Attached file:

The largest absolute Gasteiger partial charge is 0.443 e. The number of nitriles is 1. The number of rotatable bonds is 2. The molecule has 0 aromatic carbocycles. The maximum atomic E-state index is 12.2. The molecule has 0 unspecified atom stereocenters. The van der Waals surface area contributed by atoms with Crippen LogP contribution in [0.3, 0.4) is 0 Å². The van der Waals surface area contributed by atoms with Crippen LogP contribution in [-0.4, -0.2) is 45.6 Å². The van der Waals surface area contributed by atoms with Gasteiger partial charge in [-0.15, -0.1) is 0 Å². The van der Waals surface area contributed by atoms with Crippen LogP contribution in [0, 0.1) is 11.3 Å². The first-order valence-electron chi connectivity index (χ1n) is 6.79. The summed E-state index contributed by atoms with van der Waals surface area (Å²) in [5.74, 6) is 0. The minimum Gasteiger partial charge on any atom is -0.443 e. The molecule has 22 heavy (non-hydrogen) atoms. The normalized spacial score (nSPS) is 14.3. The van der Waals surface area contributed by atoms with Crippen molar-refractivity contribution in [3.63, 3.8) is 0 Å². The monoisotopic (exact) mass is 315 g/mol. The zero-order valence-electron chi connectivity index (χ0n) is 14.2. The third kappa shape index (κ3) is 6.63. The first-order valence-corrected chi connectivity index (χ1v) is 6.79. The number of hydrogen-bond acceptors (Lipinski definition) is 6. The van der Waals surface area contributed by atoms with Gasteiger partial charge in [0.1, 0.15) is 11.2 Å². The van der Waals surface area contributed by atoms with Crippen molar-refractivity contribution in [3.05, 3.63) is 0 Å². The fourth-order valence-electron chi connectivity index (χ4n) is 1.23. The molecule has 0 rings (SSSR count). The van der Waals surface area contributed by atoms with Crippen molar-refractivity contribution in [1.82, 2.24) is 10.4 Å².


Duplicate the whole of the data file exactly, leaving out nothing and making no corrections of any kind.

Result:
The largest absolute Gasteiger partial charge is 0.443 e. The number of nitriles is 1. The number of rotatable bonds is 2. The molecule has 0 aromatic carbocycles. The maximum atomic E-state index is 12.2. The molecule has 0 unspecified atom stereocenters. The van der Waals surface area contributed by atoms with Crippen LogP contribution in [0.3, 0.4) is 0 Å². The van der Waals surface area contributed by atoms with Crippen LogP contribution in [-0.4, -0.2) is 45.6 Å². The van der Waals surface area contributed by atoms with Gasteiger partial charge in [-0.15, -0.1) is 0 Å². The van der Waals surface area contributed by atoms with Crippen LogP contribution in [0, 0.1) is 11.3 Å². The first-order valence-electron chi connectivity index (χ1n) is 6.79. The summed E-state index contributed by atoms with van der Waals surface area (Å²) in [5.74, 6) is 0. The minimum Gasteiger partial charge on any atom is -0.443 e. The molecule has 22 heavy (non-hydrogen) atoms. The normalized spacial score (nSPS) is 14.3. The van der Waals surface area contributed by atoms with Crippen molar-refractivity contribution in [3.63, 3.8) is 0 Å². The monoisotopic (exact) mass is 315 g/mol. The zero-order valence-electron chi connectivity index (χ0n) is 14.2. The third kappa shape index (κ3) is 6.63. The first-order valence-corrected chi connectivity index (χ1v) is 6.79. The number of hydrogen-bond acceptors (Lipinski definition) is 6. The van der Waals surface area contributed by atoms with Gasteiger partial charge in [0.1, 0.15) is 11.2 Å². The van der Waals surface area contributed by atoms with Crippen molar-refractivity contribution in [3.05, 3.63) is 0 Å². The fourth-order valence-electron chi connectivity index (χ4n) is 1.23. The molecule has 0 rings (SSSR count). The van der Waals surface area contributed by atoms with Crippen molar-refractivity contribution in [1.82, 2.24) is 10.4 Å².